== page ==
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On the Origins of Gender Roles: Women and the Plough

  • Alesina, Alberto

    ()

    (Harvard University)

  • Giuliano, Paola

    ()

    (University of California, Los Angeles)

  • Nunn, Nathan

    ()

    (Harvard University)

This paper seeks to better understand the historical origins of current differences in norms and beliefs about the appropriate role of women in society. We test the hypothesis that traditional agricultural practices influenced the historical gender division of labor and the evolution and persistence of gender norms. We find that, consistent with existing hypotheses, the descendants of societies that traditionally practiced plough agriculture, today have lower rates of female participation in the workplace, in politics, and in entrepreneurial activities, as well as a greater prevalence of attitudes favoring gender inequality. We identify the causal impact of traditional plough use by exploiting variation in the historical geo-climatic suitability of the environment for growing crops that differentially benefited from the adoption of the plough. Our IV estimates, based on this variation, support the findings from OLS. To isolate the importance of cultural transmission as a mechanism, we examine female labor force participation of second-generation immigrants living within the US.

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Paper provided by Institute for the Study of Labor (IZA) in its series IZA Discussion Papers with number 5735.

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Length: 46 pages
Date of creation: May 2011
Date of revision:
Publication status: published in: The Quarterly Journal of Economics, 2013, 128 (2), 469-530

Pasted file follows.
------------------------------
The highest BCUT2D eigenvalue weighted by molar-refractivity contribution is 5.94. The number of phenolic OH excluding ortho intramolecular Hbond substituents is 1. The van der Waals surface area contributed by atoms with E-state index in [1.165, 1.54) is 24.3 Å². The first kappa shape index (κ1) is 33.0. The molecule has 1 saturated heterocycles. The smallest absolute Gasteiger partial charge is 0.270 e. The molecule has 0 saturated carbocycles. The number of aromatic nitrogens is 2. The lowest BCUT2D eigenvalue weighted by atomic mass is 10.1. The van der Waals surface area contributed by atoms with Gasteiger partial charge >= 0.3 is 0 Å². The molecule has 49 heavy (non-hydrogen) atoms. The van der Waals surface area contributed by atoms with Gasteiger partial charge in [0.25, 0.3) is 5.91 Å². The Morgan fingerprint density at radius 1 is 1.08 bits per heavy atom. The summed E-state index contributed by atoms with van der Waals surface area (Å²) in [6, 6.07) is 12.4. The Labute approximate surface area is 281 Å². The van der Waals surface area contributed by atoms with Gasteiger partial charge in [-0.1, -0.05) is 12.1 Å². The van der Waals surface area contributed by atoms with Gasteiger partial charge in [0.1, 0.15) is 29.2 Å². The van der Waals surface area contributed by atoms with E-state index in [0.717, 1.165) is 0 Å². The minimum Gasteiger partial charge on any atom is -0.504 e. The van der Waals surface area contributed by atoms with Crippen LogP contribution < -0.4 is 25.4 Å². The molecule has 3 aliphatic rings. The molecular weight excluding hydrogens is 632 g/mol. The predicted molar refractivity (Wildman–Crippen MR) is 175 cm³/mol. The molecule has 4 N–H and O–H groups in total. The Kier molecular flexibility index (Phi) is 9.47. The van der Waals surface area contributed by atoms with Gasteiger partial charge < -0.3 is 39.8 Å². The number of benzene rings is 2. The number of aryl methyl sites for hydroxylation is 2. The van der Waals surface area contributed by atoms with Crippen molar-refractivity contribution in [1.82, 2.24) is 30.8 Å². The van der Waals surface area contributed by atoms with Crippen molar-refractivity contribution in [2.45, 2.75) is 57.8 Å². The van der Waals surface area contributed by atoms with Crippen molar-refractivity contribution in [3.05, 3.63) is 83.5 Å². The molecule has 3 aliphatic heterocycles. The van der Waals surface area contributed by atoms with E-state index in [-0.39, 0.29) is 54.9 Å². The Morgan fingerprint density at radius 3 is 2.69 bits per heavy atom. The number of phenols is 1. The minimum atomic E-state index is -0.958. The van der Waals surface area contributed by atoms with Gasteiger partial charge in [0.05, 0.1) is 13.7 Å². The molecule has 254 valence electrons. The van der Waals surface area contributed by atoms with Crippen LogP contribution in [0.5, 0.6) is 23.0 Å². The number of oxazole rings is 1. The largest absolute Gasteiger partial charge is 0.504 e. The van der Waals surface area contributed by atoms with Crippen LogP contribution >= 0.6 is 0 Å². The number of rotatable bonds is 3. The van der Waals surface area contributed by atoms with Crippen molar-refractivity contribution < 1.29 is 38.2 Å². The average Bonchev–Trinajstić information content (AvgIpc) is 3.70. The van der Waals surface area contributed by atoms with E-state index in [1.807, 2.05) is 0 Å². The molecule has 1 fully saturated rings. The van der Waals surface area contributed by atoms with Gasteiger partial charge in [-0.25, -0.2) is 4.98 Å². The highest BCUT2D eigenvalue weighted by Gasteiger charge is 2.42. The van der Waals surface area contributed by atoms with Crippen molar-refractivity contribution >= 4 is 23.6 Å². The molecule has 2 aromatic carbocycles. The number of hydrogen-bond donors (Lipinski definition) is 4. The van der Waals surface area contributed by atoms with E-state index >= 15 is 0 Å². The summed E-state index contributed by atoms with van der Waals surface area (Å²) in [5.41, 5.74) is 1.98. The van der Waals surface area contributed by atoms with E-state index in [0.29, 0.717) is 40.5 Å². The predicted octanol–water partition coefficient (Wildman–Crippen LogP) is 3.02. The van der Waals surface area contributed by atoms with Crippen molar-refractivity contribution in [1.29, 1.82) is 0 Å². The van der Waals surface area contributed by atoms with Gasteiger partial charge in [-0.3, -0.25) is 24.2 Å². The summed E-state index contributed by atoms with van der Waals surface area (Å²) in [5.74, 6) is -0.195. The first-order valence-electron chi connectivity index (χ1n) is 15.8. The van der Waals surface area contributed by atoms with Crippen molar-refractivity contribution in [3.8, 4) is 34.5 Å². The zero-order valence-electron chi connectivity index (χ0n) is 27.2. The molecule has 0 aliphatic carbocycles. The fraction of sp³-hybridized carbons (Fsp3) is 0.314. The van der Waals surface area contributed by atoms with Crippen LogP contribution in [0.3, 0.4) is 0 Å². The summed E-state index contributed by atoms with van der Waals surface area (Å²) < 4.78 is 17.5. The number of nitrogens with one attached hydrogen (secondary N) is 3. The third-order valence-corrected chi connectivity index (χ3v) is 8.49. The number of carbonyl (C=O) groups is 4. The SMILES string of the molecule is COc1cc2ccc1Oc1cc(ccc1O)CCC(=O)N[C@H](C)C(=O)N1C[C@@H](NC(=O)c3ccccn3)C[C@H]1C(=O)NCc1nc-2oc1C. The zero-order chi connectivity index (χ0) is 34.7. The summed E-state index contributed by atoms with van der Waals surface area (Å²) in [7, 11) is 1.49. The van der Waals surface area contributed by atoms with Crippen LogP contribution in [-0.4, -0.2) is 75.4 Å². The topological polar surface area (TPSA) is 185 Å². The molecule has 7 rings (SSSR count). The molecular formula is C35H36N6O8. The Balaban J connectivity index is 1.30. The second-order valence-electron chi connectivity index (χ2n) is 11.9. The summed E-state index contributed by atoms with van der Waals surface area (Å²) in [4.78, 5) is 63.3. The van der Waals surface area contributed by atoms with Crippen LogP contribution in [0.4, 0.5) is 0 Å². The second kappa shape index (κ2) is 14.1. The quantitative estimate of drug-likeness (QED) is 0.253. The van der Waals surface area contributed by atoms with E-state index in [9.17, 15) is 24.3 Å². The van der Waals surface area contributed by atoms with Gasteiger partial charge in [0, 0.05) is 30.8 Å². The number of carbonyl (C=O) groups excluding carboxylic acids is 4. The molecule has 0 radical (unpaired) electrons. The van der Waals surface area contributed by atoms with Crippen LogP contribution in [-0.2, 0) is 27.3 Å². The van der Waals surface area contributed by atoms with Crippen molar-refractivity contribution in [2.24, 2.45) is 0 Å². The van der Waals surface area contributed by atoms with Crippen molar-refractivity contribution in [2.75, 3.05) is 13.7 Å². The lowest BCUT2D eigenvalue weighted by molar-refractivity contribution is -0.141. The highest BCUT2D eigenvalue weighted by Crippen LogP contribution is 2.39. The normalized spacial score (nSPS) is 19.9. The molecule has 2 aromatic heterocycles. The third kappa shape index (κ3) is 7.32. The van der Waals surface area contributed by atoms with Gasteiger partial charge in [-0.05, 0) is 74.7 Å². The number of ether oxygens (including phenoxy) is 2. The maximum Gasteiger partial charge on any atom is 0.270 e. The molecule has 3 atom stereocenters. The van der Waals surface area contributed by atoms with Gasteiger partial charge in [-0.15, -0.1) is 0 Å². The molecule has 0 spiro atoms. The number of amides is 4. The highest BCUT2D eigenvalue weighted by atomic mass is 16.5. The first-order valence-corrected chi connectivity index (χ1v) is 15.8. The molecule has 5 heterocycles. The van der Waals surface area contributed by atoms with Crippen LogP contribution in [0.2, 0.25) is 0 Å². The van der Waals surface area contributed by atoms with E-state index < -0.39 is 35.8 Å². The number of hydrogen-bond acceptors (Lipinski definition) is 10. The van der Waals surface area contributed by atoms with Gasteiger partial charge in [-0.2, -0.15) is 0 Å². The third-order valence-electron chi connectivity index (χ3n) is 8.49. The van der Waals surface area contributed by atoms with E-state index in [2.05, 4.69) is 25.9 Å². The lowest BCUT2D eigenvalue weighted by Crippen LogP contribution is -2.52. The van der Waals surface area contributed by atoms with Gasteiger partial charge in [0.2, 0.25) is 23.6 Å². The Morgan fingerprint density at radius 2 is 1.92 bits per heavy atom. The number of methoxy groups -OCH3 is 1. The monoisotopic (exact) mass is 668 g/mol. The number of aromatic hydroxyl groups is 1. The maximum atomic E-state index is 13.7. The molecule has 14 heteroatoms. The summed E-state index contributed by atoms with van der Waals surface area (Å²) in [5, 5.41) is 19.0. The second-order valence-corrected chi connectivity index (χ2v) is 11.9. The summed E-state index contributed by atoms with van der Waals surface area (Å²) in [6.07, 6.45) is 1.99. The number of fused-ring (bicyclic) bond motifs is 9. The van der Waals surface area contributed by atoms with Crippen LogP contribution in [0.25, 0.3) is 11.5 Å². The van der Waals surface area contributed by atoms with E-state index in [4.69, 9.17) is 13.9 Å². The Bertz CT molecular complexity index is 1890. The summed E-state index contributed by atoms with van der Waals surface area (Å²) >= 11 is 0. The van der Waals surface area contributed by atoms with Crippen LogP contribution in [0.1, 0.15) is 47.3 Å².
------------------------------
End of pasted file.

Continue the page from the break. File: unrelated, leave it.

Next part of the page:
Handle: RePEc:iza:izadps:dp5735
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  1. Stefania Albanesi & Claudia Olivetti, 2007. "Gender Roles and Technological Progress," Boston University - Department of Economics - Working Papers Series WP2007-029, Boston University - Department of Economics.
  2. Nathan Nunn & Diego Puga, 2012. "Ruggedness: The Blessing of Bad Geography in Africa," The Review of Economics and Statistics, MIT Press, vol. 94(1), pages 20-36, February.
  3. Alberto F. Alesina & Yann Algan & Pierre Cahuc & Paola Giuliano, 2010. "Family Values and the Regulation of Labor," NBER Working Papers 15747, National Bureau of Economic Research, Inc.
  4. Mark M. Pitt & Mark R. Rosenzweig & Mohammad Nazmul Hassan, 2012. "Human Capital Investment and the Gender Division of Labor in a Brawn-Based Economy," American Economic Review, American Economic Association, vol. 102(7), pages 3531-60, December.
  5. Clingingsmith, David & Khwaja, Asim Ijaz & Kremer, Michael, 2008. "Estimating the Impact of the Hajj: Religion and Tolerance in Islam’s Global Gathering," Working Paper Series rwp08-022, Harvard University, John F. Kennedy School of Government.
  6. Mark Rosenzweig & Andrew D. Foster, . "Comparative Advantage, Information and the Allocation of Workers to Tasks: Evidence from an Agricultural Labor Market," Home Pages _066, University of Pennsylvania.
  7. Stelios Michalopoulos, 2009. "The Origins of Ethnolinguistic Diversity," Carlo Alberto Notebooks 110, Collegio Carlo Alberto.
  8. Carranza, Eliana, 2012. "Soil endowments, female labor force participation and the demographic deficit of women in India," Policy Research Working Paper Series 5974, The World Bank.
  9. Nicole M Fortin, 2005. "Gender Role Attitudes and the Labour-market Outcomes of Women across OECD Countries," Oxford Review of Economic Policy, Oxford University Press, vol. 21(3), pages 416-438, Autumn.
  10. King, Jeffrey & Liebman, Jeffrey & Katz, Lawrence & Sanbonmatsu, Lisa, 2004. "Moving to Opportunity and Tranquility: Neighborhood Effects on Adult Economic Self-Sufficiency and Health from a Randomized Housing Voucher Experiment," Working Paper Series rwp04-035, Harvard University, John F. Kennedy School of Government.
  11. Rainald Borck, 2011. "Adieu Rabenmutter - The Effect of Culture on Fertility, Female Labour Supply, the Gender Wage Gap and Childcare," CESifo Working Paper Series 3337, CESifo Group Munich.
  12. Lawrence Katz & Jeffrey R. Kling & B. Jeffrey Liebman & Lisa Sanbonmatsu, 2004. "Moving to Opportunity and Tranquility: Neighborhood Effects on Adult Economic Self-Sufficiency and Health From a Randomized Housing Voucher Experiment," Working Papers 860, Princeton University, Department of Economics, Industrial Relations Section..
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